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Labour MPs support first Pink Shirt Day in NZ

25 February 2009 Media Statement

Labour MPs support first Pink Shirt Day in NZ

Labour’s Rainbow Caucus MPs are today donning appropriately coloured shirts in support of the country’s first ever Pink Shirt Day, designed to highlight the need to prevent bullying in schools.

The first Pink Shirt Day took place in Halifax, Nova Scotia, when two 17 year old high school students decided to stand up for a friend who had been harassed for wearing a pink shirt to school.

The boys, David Shepherd and Travis Price, decided that the bullying had to stop. They went to a discount store and bought 50 pink tank tops, sent out the message to schoolmates that night, and the next morning handed them to students to wear – silencing the bullies immediately.

This year key education groups including NZEI Te Riu Roa and the PPTA have joined forces with SS4Q* - a national network working towards making schools safer for queer young people – to promote Pink Shirt Day here.

Labour’s Rainbow Caucus members Grant Robertson, Maryan Street, Charles Chauvel and Chris Carter are all planning to wear pink shirts in support.

“Pink Shirt Day is about making schools safer for all children. It is an important initiative to get up and running here in New Zealand because international studies have shown our school bullying rates are particularly high,” Grant Robertson said.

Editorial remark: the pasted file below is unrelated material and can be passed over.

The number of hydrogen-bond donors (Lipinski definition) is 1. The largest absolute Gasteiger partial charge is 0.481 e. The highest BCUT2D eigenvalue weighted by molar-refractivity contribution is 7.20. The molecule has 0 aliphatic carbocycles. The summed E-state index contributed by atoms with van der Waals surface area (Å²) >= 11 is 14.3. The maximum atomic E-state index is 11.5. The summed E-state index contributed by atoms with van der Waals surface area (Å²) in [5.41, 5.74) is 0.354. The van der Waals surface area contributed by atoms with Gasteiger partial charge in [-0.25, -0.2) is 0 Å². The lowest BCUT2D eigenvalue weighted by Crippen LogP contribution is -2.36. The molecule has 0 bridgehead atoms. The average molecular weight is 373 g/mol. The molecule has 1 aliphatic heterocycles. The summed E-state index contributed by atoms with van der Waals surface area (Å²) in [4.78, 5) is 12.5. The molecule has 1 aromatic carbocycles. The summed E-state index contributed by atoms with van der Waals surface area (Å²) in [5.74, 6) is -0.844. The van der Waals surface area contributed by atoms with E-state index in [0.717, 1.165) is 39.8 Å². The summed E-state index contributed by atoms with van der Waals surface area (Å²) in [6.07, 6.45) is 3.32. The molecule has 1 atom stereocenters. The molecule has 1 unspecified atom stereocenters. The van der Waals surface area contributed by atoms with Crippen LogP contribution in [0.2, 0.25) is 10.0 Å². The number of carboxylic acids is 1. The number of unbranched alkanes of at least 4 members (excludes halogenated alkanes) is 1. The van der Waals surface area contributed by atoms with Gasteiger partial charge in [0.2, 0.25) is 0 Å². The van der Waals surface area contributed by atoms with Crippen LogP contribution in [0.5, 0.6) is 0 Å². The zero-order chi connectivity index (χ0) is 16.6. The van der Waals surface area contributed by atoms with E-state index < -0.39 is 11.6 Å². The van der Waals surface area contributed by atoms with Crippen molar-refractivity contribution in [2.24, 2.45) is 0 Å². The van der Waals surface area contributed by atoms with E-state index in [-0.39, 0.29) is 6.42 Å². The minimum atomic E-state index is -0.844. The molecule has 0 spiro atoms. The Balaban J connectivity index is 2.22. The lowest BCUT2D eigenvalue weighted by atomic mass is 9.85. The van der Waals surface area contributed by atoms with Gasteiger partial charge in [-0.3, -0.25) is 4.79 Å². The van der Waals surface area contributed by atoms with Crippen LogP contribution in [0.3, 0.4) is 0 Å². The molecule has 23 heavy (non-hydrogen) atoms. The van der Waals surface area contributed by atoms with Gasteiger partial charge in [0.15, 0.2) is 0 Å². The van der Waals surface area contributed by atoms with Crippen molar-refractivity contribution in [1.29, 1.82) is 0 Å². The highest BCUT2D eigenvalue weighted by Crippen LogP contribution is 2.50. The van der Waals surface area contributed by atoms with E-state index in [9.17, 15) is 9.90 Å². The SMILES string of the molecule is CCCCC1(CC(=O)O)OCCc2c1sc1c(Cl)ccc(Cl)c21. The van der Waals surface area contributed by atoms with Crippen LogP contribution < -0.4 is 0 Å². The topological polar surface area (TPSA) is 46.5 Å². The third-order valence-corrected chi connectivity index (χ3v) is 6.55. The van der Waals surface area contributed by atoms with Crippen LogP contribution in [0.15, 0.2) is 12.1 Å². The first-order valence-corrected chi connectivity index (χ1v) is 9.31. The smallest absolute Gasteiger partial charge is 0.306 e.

“Lesbian and gay students are especially vulnerable to bullying, which is why our Rainbow caucus is taking a stand,” Maryan Street said.

“As former Education Minister, I introduced new bullying guidelines last year that required the Education Review Office to check that schools have specific strategies in place to address homophobia and other forms of bullying. But the community also has to stand up and say ‘it’s not ok’,” says Chris Carter.

“We must keep working to stop this physical and emotional violence and make our schools safe for all of our young people to learn in,” said Charles Chauvel.


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